Few may recall today, but in the early 1980s, the world was fatalistic and paranoid about the prospects of nuclear war. Filmmakers on both sides of the Atlantic used this theme to create movies about the leadup to nuclear war, what the civilian population would experience, and the gruesome aftermath faced by the survivors. Many of these films were disturbing in their raw realism. They brought the horror of this kind of holocaust to viewers, reminding us that the doomsday scenario wasn’t as unlikely as we might like to believe.
You can now see many of these films on the web. Five of the most famous from the era are posted below, both linked to and embedded in this browser so you can watch them right here.
Nuclear War – A Guide To Armageddon (1982, UK): A speculative documentary of what would happen if Britain suffered a nuclear attack. The futility of preparation and the gruesome effect of invisible fallout are so clear that the film ends by explicitly asking if the survivors would envy the dead.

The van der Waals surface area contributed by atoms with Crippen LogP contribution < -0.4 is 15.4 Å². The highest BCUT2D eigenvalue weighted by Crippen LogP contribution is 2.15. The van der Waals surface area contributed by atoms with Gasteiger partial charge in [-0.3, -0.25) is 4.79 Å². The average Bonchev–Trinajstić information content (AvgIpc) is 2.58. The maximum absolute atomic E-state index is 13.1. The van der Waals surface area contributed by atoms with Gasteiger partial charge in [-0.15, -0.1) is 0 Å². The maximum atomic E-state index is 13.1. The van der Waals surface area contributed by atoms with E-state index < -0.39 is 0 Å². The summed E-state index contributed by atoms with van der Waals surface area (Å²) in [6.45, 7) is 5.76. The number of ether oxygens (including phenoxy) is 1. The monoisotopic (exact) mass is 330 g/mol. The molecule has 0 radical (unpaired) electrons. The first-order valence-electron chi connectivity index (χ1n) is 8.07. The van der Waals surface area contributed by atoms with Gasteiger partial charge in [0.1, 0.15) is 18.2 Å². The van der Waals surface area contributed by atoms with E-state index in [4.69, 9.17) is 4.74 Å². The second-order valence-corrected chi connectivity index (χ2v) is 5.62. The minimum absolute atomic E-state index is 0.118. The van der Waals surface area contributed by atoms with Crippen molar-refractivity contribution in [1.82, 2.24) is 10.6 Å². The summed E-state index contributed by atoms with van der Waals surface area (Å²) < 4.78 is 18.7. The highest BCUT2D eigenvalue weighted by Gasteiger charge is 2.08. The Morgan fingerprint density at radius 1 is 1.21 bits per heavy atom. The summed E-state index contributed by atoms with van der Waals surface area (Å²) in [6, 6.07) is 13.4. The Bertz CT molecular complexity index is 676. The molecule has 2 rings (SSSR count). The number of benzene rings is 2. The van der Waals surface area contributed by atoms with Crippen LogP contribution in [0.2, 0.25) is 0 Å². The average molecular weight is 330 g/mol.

Special Bulletin (1983, US): This film is exclusively told through news broadcasts; the movie opens with no credits and launches right into the story. There is no cutaway from the television footage throughout the film, which enhances the realism. Furthermore, the film was shot on videotape, rather than film, to enhance the “live,” realtime situation that unfolds before our eyes.
The Day After (1983, US): Unlike most other films, this one was set in a rural town, in eastern Kansas where the effects of the nuclear war still destroyed society.
Countdown to Looking Glass (1984, Canada): Like Special Bulletin, much of this film was shown through news broadcasts, although it also had some close and personal acting. It was shown in the US on HBO.
Threads (1984, UK): This television docudrama depicted both the leadup to, and the aftermath of, a nuclear war in Great Britain.